Having read and enjoyed all of Indriðason’s Detective Erlendur books, I was anxious to read this first of a new series of historical crime novels set in Iceland during World War II.
In 1944, the semi-clad body of a young woman is found behind the National Theatre in Reykjavík. Flóvent, an Icelandic detective with Reykjavík’s fledgling Criminal Investigation Department, and Thorson, an Icelandic-Canadian seconded to the American military police, collaborate to identify the victim and the killer. In the present, Konrád, a retired police detective, helps look into the death of Stefán Thordarson whose personal possessions include newspaper clippings about the wartime murder.
I did not find that this book measures up to the quality of the Erlendur books. The slow pace of this police procedural was frustrating at times. The dialogue was stilted. And there were too many clichés: “She nearly jumped out of her skin” and “He nearly jumped out of his skin” and “chatted to her about everything under the sun”.
Perhaps these latter are a product of poor translation, but there are other weaknesses as well. For instance, the links between the wartime murder and Konrád’s childhood seem too coincidental. Then there’s the introduction, very late in the novel, of the point of view of Thordarson to explain the last few days of his life. This technique seems like the author taking an easy way out.
One of the aspects I most enjoyed is the novel’s touches on Icelandic history and culture. I learned, for example, about the Situation, the liaisons between soldiers and Icelandic women; I had never considered the impact of tens of thousands of servicemen pouring into a city with a population of only 40,000. The references to Icelandic folklore, especially the huldufólk or hidden people, are interesting.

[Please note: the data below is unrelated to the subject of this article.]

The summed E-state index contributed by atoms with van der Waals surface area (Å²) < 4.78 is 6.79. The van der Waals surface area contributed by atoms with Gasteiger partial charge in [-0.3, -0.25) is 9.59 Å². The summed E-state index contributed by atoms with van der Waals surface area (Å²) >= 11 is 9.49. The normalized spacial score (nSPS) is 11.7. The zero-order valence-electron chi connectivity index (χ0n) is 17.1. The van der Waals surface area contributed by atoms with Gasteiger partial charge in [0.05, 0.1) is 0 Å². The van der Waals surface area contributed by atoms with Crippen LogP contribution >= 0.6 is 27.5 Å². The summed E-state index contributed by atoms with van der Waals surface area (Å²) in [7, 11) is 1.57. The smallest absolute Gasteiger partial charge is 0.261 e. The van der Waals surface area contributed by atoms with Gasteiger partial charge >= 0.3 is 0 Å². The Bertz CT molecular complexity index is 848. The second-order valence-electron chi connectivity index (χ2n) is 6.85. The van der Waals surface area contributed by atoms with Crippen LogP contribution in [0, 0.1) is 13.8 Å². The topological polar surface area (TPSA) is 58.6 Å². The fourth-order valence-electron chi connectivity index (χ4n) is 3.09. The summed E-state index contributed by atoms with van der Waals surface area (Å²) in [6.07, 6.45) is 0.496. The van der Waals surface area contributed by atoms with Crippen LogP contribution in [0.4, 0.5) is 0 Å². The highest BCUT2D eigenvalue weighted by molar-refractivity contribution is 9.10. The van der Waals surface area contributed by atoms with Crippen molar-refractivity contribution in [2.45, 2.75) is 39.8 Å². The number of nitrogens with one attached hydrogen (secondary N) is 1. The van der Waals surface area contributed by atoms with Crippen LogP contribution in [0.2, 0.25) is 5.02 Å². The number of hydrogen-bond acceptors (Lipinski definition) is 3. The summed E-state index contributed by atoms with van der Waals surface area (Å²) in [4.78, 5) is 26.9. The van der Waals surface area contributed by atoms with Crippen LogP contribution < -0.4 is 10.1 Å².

The independence of Iceland was also something I had known nothing about: at Þingvellir on June 17, 1944, when Iceland was occupied by the Allies and Denmark was occupied by the Nazis, Iceland unilaterally declared independence from Denmark. (Having recently visited Þingvellir, where the Alþingi, the world’s first parliament, was founded in 930 and where the Icelandic nation agreed to adopt Christianity in the year 1000, I understand why Icelanders chose this site for its declaration of independence and why the site is a national shrine.)
I’m not sure where the Reykjavík Wartime mystery series goes from here. (Does it follow more of Flóvent’s cases during the war? Unfortunately, I didn’t find that the detective is developed in sufficient depth. Thorson had more interest for me but primarily because of his Canadian roots in Manitoba and because the information given about his personal life adds another dimension.) I’m also not sure I will revisit the series when the next installment is released.